There is no government standard or official designation that will qualify one mattress orthopaedic and the other not. This reality has created much confusion in the bedding industry, to the point where the typical consumer is not able to determine if a mattress is orthopaedic or not.
Orthopaedic Mattresses aren't always super firm, it is possible to get an orthopaedic mattress in various firmness ratings. It is no longer common practice for orthopaedic mattresses to be the firmest mattress on the market. Rather, the best orthopaedic mattress is one which provides sufficient support for the individual in question.

Generally, Firmer mattresses suit people who sleep on their front or their back better than people who sleep on their sides, as the main purpose of the mattress is to keep the spine correctly aligned choosing a slightly softer mattress would be better for a side sleeper.
The modern orthopaedic mattress comes in a variety of designs and materials. Although the classic coil spring varieties are still common, Memory foam, a space age material, has become the current trend in support mattresses. Memory foam produced a revolution in support bedding, with mattress toppers becoming a way to revitalise an old, or overly firm mattress.

Tuesday, 5 February 2013

How Is a Latex Mattress Made?

I came across this fantastic little animation, explaining the manufacturing process of latex mattresses!



Friday, 1 February 2013

Reflex Foam - What is this?

Reflex foam is name given to a type of medium-firm high density polyurethane foam. It is often used in orthopaedic mattresses and is considered by some to be a cheaper alternative to memory foam. Although it shares the same ‘spring back into shape’ characteristic of memory foam – hence the ‘reflex’ name - but essentially it’s important to distinguish the difference between the two materials as they are by no means the same product.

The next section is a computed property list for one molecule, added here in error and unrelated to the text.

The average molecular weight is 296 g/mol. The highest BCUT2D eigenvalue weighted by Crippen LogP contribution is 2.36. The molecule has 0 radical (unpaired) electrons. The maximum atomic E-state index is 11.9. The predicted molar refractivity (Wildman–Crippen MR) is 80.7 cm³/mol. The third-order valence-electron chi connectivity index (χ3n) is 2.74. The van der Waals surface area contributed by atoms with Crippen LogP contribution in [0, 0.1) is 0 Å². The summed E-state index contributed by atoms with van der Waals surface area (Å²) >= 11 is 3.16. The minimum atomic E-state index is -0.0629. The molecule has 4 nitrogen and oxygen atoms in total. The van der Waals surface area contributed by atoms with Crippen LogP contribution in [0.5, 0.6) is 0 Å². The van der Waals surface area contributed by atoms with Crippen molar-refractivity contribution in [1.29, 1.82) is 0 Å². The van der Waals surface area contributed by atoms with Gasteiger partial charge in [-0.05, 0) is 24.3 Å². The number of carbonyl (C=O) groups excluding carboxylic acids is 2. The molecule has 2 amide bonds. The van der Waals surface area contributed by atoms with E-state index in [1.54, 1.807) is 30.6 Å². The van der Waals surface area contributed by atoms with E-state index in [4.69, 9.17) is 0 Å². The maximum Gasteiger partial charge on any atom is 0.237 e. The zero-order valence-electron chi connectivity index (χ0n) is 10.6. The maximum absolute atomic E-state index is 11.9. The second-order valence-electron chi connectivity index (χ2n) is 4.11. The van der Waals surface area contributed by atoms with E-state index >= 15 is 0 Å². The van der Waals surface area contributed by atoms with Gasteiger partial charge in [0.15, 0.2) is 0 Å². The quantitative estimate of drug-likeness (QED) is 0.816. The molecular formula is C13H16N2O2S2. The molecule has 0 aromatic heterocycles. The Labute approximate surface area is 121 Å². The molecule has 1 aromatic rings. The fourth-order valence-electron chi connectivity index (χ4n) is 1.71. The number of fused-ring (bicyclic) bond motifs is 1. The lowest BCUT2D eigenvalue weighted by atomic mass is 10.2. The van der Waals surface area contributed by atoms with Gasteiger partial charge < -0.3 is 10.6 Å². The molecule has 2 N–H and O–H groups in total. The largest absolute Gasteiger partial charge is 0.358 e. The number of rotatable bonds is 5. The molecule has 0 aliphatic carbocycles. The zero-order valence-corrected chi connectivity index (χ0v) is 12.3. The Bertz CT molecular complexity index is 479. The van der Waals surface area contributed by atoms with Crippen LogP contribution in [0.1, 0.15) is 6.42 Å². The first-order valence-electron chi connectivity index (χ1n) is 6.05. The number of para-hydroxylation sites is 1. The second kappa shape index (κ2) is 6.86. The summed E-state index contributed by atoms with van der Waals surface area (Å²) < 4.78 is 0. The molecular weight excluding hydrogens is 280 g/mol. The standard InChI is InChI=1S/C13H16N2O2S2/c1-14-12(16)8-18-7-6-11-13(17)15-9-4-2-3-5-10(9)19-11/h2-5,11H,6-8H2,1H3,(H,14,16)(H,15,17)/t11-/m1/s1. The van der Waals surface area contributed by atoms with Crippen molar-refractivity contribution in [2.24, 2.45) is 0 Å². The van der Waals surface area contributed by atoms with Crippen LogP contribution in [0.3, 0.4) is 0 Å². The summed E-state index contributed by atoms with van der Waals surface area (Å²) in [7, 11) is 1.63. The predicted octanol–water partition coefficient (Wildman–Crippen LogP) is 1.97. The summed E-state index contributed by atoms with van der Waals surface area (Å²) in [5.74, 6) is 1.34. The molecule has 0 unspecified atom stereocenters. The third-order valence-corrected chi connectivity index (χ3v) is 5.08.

The average memory foam mattress has millions of tiny holes, and air escapes from these as the mattress foam moulds around the body. This action is activated by pressure and body heat, and results in a foam mattress that offers total independent support without pressure points.

Reflex foam, like memory foam, is also high density, but is constructed in a different way with larger bubbles. When pressure is applied to the bubbles, they act in a similar way to water in a balloon – the air does not escape, and is just displaced ‘sideways’. Once pressure is relieved, the bubbles spring back into shape and the mattress regains its shape.

It’s for this reason that the reflex foam mattress is popular as an orthopaedic mattress, as it offers a firm but comfortable mattress option.

Tuesday, 29 January 2013

The "Do"s and "Don't"s of Mattress Care

Mattress DON'Ts

  • DON’T fold your mattress. - The spring unit inside your mattress will be damaged and the tufts may be pulled through the cover if it is bent or rolled. As well as invalidation of your guarantee it will badly affect the comfort of the mattress.

  • DON’T use as a trampoline. - Jumping on the bed will cause irreparable damage to the cover, springs and divan.

  • DON’T use your mattress on old worn divans. - Using an old worn divan, will affect or even damage the longevity of your new mattress.

  • DON’T sit on the edge of your mattress. - If you sit on the edge of your mattress for prolonged periods, this causes compression of the mattress fillings and causes damage to the mattress walls.

Mattress DO’s

  • DO turn or rotate your mattress. - To keep your mattress in pristine condition and allow for even filling settlement and comfort, turn or rotate in keeping with details in the care instructions.

  • DO let your mattress breathe. - After unwrapping your bed from its packaging, leave it uncovered for a few hours to allow any condensation and odour to escape. Carefully dispose of the protective polythene covers as they can pose a danger to small children.

  • DO use a mattress protector. - For health and hygiene and in order to avoid discolouration and marking of your mattress, We recommend the use of a washable mattress protector. Any staining will void your guarantee.

  • DO clean your mattress regularly. - Your new bed should be brushed or vacuumed (using the upholstery attachment) every month to keep it fresh. You should pay particular attention to the tuft buttons, as dust tends to settle there.

  • DO check the castors. - Periodically check the castors on the divan to ensure they are secure.